Risks, Revenues, and How to Use Them in Negotiation
It's easy to become lost in the details of a negotiation. There are a thousand small things that counterparties may be at odds over, and it's entirely possible to be pulled into a discussion you haven't prepared for. It can help you find your bearings if you remember that all negotiations are ultimately about risks and revenues.
Fair distribution means that each party bears some risk and will receive a good portion of the revenue. There are ways to make each element work for you in a negotiation.
There are many types of risk that you will need to manage. Your alternative to partnering with your counterparty may not be as valuable as you thought it was. Strategies that you employ during a negotiation may backfire. The largest risk that you'll need to worry about is the final agreement not paying off. This could be due to unforeseen complications, a dishonest counterparty, or an agreement that places an unrealistic burden on one party.
It's natural for one or both parties to be risk-averse. You can work towards an agreement by lowering manageable risks and increasing confidence. Some risk is unavoidable, but you can make sure that each party is set up with the resources they need to succeed.
You can also increase confidence and lower risk by paying attention to your contract. Vague language increases the risk of an unenforceable contract. Take the document and compress a PDF online and go line by line ensuring each responsibility and reward is clearly outlined. When drafting the final document, consider the presentation. A great-looking contract is easier to read and increases your counterparty's confidence.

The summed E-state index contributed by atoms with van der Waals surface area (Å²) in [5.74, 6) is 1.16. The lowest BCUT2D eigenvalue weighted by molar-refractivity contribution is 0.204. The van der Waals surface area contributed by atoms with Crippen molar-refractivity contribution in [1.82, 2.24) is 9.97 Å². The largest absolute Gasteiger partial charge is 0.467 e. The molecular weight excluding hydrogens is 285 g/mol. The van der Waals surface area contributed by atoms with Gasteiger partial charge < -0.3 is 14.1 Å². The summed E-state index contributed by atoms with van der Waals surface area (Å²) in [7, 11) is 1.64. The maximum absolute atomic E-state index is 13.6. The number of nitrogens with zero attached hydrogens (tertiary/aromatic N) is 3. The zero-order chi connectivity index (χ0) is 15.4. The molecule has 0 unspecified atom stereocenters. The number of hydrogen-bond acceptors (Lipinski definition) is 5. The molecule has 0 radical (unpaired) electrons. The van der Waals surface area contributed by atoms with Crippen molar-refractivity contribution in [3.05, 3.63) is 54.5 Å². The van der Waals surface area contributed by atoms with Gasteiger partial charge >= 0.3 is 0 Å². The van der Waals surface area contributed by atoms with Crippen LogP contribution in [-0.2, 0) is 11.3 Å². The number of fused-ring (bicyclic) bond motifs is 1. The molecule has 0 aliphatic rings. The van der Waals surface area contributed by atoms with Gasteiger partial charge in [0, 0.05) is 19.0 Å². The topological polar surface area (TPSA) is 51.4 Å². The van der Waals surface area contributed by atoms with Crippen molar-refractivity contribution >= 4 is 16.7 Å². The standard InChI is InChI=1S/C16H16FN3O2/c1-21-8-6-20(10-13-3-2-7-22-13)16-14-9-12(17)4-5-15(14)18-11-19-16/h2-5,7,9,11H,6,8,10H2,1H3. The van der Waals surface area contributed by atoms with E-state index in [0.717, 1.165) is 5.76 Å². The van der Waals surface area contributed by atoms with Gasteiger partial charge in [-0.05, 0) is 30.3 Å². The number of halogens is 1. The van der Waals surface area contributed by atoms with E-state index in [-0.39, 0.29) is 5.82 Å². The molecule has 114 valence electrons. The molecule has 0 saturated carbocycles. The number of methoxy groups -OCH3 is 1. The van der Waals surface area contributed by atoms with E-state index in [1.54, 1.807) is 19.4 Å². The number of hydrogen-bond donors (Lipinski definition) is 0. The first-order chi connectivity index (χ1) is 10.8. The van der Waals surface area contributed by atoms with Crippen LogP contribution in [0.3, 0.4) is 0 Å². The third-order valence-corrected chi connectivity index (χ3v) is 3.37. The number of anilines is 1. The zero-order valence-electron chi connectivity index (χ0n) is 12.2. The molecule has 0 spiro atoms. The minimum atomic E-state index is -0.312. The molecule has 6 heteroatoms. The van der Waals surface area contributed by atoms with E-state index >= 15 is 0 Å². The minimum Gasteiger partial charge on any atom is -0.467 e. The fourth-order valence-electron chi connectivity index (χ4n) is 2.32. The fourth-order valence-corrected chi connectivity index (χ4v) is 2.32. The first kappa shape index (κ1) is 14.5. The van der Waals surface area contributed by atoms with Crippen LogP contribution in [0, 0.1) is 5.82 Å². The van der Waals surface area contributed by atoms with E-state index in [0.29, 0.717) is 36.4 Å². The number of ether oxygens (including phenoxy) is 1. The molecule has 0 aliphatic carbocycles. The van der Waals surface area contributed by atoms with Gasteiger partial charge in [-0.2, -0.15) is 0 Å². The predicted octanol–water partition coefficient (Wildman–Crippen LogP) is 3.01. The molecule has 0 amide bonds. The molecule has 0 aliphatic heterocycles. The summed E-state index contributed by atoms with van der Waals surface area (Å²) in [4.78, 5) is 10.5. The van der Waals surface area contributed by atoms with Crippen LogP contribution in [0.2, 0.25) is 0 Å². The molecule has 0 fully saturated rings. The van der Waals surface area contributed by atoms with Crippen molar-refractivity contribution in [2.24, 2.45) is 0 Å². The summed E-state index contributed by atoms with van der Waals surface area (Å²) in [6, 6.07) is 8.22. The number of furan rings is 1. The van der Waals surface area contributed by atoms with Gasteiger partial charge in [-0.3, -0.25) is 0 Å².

Revenues are the more attractive aspect of a potential agreement. Both parties often want to get as much of the potential income from the deal as possible. Before entering a negotiation, you should decide on your priorities. Are you more interested in getting the best cost upfront or a larger percentage of the upcoming profits? Are you willing to sacrifice more money in exchange for an exciting market opportunity? It's important that you claim your top priorities, even if it means that you get fewer overall benefits from the deal.
You'll also need to agree on how the revenue will be divided. Is your counterparty looking for a profit share, base fee, or even a revenue share deal? What percentage of the revenue each party gets, how that revenue will be arranged, and which benefits each party is entitled to are all part of the negotiation.
Pick Your Battles
At the end of most successful negotiations, you will come away from the table with some risks and some revenues. Refuse to take on any risk, and you damage the potential deal. Come away without any value and you may not be able to live up to your end of the deal. The trick to an efficient negotiation is to increase your counterparty's confidence and prioritize to make sure you receive the revenues that matter most.
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